Considering that the primary drive which motivates human behaviour is the ubiquitous drive to reproduce; does happiness to a significant extent depend upon how physically attractive you are? From personal experience it seems like this is indeed the case; but how can we make sense of a world in which the ultimate goal of life (happiness) can be dependent upon such a superficial thing as physical attractiveness?

I'm not sure that the goal of procreation trumps all others for human beings, so I can't accept your premise here. But I'm afraid that the world is in fact such that there are certain things that are beyond our powers that have an enormous impact on our "quality of life." I understand that it grinds against our need to feel in control, but I think a person who lives in abject poverty and can do next to nothing to help his or her family and friends, is more poorly positioned to lead a full life, than someone born in better circumstances. And if having friends is an important element of a good life, and I think it is , then being good looking is probably an asset. Of course, a person who relied on this quality too much might not develop sufficient depth to develop powerful relations but that is another issue.

Perhaps someone will be able to settle this argument between me and my friend once and for all. Whenever I whine about some unfortunate happening or circumstance in my life, my friend will remind me that I'm better off than, say, poor starving children in Ethiopia. However, I think this is a faulty apples vs. oranges comparison. If I were to compare myself to others, shouldn't I compare myself among those who are in similar circumstances? That is, if I were to draw valid comparisons between myself and others, wouldn't it make more sense to compare across socioeconomic strata, rather than to compare myself to someone who is clearly more unfortunate or more successful simply because they were born in extraordinary circumstances different from my own? (Essentially, what my friend is trying to tell me is to not take things for granted. But I find that to be empty advice, especially since I don't think that it's a valid comparison and therefore not a valid argument.) Thanks for your time! --MJ

I think you are right to take issue with your friend. On his or her account, the only person in the world who can legitimately complain is the person who is worst off in the world. Of course, we should be grateful for many things in life - but life is also filled with a great deal of sadness and pain - and we would be better off if we could share our pain and sorrow together rather than to have to listen to the blather that "it could be worse." And it will be worse someday. The fifth acts is almost always bloody and degrading.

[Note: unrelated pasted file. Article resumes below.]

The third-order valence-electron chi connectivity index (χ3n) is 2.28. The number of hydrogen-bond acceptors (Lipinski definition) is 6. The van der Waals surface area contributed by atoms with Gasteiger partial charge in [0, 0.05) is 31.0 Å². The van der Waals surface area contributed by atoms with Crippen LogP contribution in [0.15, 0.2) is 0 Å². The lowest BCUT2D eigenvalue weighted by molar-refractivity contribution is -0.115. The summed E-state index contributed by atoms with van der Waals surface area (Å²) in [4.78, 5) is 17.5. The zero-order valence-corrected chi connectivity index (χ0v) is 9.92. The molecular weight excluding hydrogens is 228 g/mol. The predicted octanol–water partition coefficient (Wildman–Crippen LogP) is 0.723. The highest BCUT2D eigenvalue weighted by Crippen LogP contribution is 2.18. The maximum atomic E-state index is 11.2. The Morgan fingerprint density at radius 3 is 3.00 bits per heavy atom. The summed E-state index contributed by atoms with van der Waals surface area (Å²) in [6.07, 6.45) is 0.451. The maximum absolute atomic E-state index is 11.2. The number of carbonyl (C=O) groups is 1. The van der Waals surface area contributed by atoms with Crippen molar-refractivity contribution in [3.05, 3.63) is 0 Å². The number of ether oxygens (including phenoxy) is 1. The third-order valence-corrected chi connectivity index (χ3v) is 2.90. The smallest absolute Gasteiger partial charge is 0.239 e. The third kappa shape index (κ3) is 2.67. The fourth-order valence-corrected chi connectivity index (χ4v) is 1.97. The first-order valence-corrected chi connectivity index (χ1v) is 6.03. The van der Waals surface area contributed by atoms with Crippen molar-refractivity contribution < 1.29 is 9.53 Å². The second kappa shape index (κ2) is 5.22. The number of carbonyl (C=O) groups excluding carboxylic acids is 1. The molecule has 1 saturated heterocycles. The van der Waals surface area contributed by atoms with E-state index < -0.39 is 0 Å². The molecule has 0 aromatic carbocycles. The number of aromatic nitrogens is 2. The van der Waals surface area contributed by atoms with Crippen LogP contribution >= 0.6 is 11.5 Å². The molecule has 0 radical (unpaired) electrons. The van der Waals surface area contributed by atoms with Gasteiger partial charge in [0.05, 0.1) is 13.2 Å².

Is it possible to quantify suffering philosophically? It's a foregone conclusion that pain has long been measured for actuarial purposes (with proportionate dollar amounts tagged to various injuries) so that an insurer can say, "the loss of vision is worth more than the loss of a pinkie," but can this be sustained philosophically? In other words, can one definitively answer the old parlour game question that usually comes down to, "Which you you rather experience? A long minor pain or a short major pain?" without resorting to the cop-out that "each individual suffers uniquely"?

I can't think of any uniquely philosophical answer to this one. Does it follow from the fact that 9999 people out 10000 would prefer to lose a pinkie rather than their eye sight imply that there is more pain in the latter than in the former? But then what would we say to that one person who wanted to hold on to her pinkie? That she was wrong to choose her finger over her sight. That she made a misjudgment about pain? I don't think so. There does seem to be something intrinsically subjective about these judgments. Might we be able to make them inter-subjective? Not sure. I know that there are people in psycho-physics working on scaling issues. Linda Bartoshuk is doing some brilliant research in this area. There is a profile of her work in the June 18 issue of Science.

I am sixty and I find myself becoming removed from my life (my very nice life, I might add). I watch, rather than participate. Everything I read about, see, or experience is similar to that which I have read about, seen or experienced before. I've been down that road before, I know where it goes, it's hard to stay engaged. It's hard to care. I know that in the broadest view everything turns out fine- all good things end and all bad things end. I am not unhappy at all. Am I just old?

Thanks for your very well put and honest sigh of a reflection. It does sound as though you are bored and detached. You say that it is hard to care - which is right to suggest that caring is an activity-- not a feeling that washes over. Could you make stronger efforts to care, to get involved? I've often found that Pascal was right - going through the motions can lead to authentic feelings. I'm in the same time territory and sometimes I think that there is nothing to look forward to - nothing good at least - just losing people I feel as though I can't live without, the body breaking down, not being taken seriously, the nursing home. I think it is a scary period. Not that this makes any difference, but it has also struck me how much being in the present, in America at least, depends upon having a future, a dream. It is as though for us, no tomorrow means no today. Sad. And at a certain point our future does in fact become pretty narrow and, well, terrifying. I just try to care - to be as kind as...